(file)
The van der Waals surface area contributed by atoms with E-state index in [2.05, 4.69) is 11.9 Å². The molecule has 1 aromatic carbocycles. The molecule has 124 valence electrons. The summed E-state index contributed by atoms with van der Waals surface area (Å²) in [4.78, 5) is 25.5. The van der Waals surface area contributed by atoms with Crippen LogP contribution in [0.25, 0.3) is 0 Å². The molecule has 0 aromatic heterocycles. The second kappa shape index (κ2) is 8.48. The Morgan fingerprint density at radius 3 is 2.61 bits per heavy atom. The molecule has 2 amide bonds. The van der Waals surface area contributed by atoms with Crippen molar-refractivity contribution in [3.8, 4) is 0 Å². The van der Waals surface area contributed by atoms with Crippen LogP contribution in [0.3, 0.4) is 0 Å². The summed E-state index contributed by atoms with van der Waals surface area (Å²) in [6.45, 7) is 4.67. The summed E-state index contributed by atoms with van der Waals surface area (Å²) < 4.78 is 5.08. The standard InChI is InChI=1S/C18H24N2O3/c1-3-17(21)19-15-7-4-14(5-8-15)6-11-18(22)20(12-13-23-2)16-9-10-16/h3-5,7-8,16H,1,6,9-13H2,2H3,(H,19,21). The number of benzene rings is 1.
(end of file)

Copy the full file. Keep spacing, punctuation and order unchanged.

The van der Waals surface area contributed by atoms with E-state index in [2.05, 4.69) is 11.9 Å². The molecule has 1 aromatic carbocycles. The molecule has 124 valence electrons. The summed E-state index contributed by atoms with van der Waals surface area (Å²) in [4.78, 5) is 25.5. The van der Waals surface area contributed by atoms with Crippen LogP contribution in [0.25, 0.3) is 0 Å². The molecule has 0 aromatic heterocycles. The second kappa shape index (κ2) is 8.48. The Morgan fingerprint density at radius 3 is 2.61 bits per heavy atom. The molecule has 2 amide bonds. The van der Waals surface area contributed by atoms with Crippen molar-refractivity contribution in [3.8, 4) is 0 Å². The van der Waals surface area contributed by atoms with Crippen LogP contribution in [0.3, 0.4) is 0 Å². The summed E-state index contributed by atoms with van der Waals surface area (Å²) in [6.45, 7) is 4.67. The summed E-state index contributed by atoms with van der Waals surface area (Å²) < 4.78 is 5.08. The standard InChI is InChI=1S/C18H24N2O3/c1-3-17(21)19-15-7-4-14(5-8-15)6-11-18(22)20(12-13-23-2)16-9-10-16/h3-5,7-8,16H,1,6,9-13H2,2H3,(H,19,21). The number of benzene rings is 1.